4. Ask family members what they would like to add to the list.
  5. Decide how to order your Grab List.
  6. Decide how you will pack your Grab List and collect all the bags you will need.
  7. Prioritize your Grab List, whether by highlighting the absolutely essential things you could get in 5 minutes or less, or having a few different lists for different scenarios.
  8. Make a final copy of your Grab List and stick it in your 72-hour kit designated place.
  9. Do a practice run to see how long it takes you to actually get everything loaded up and in your car.
  10. Adjust your Grab List if needed.
  11. Put everything back and put your final Grab List away with all respective bags.
Emergency Preparedness Step 4-Protect Important Documents With a Fireproof Waterproof Box- Get all the details on why you need one, which documents to include, how to organize, what size, & where to buy!

Week 15 – Fireproof waterproof box


This is the week to get all of your papers in order.



  1. Read this post on putting together your own fireproof waterproof box.
  2. Purchase a fireproof waterproof box (affiliate link) and file folders.
  3. Gather all the documents you would like in your box.
  4. Organize all of your documents.
  5. Find a place for your fireproof box and tuck it away!

Week 16 – First-Aid Kit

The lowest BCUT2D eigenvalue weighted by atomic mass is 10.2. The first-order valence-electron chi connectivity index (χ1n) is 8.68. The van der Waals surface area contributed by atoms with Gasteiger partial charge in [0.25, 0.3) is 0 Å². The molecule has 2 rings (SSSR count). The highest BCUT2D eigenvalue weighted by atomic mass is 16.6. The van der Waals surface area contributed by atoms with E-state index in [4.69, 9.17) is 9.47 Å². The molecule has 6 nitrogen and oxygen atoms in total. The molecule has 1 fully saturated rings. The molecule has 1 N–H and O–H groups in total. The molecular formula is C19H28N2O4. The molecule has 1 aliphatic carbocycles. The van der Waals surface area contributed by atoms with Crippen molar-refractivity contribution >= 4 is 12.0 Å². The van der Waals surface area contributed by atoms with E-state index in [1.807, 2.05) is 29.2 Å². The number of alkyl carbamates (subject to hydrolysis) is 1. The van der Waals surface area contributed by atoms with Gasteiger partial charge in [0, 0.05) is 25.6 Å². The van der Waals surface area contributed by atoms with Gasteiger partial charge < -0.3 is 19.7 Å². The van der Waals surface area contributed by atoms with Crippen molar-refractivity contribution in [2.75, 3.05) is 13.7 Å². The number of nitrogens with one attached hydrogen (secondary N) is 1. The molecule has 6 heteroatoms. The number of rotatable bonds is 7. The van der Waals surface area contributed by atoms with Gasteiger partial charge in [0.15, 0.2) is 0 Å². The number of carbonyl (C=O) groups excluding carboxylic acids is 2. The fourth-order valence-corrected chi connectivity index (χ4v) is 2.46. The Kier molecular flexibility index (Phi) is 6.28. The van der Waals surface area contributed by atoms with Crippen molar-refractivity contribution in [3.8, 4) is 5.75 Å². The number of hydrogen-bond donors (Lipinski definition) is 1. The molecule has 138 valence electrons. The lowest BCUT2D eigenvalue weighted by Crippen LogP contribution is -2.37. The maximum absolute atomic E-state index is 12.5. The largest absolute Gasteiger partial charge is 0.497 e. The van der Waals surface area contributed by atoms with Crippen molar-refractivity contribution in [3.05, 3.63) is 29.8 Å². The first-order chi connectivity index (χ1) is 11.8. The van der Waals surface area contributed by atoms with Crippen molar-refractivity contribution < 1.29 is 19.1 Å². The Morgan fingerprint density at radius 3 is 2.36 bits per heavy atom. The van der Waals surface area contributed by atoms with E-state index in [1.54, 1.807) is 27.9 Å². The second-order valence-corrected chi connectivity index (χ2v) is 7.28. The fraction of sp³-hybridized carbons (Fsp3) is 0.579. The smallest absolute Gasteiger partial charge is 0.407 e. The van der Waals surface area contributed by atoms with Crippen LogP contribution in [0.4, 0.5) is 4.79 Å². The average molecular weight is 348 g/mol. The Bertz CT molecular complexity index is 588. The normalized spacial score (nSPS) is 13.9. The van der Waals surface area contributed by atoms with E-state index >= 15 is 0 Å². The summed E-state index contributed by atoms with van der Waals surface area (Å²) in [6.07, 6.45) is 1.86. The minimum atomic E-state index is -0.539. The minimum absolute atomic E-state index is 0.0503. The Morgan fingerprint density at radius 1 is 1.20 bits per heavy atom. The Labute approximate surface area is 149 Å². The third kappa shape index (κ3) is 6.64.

Put together a First-Aid Kit. See this post to learn how to put one together to fit your family’s needs.

That’s it! See how easy it is?! 🙂



72-Hour Kits for Beginner's Blog Series

Phew! That was a lot of information.


If you missed Parts 1 through 5 to 72-Hour Emergency Kits for Beginners, check out the links below.


Part 1 – 72-Hour Kits for Beginners 

Part 2 – 72-Hour Kits for ADULTS – this has a free printable list of things to include in your 72-hour emergency kit (bug out bag).

Part 3 – 72-hour kits for KIDS / BABIES 

Part 4 – 72-Hour Emergency Kits for Pets 

Part 5 – 72-Hour Emergency Kits: GRAB LIST 


If you don’t feel like scrolling through every single post, then you might be interested in my 72-hour kits for families course. It includes videos explaining every step of this process. Great for just you or maybe use it as a homeschool or supplement course for your kids.

ALLLLLLLLL the features of the 72-hour kit video bank!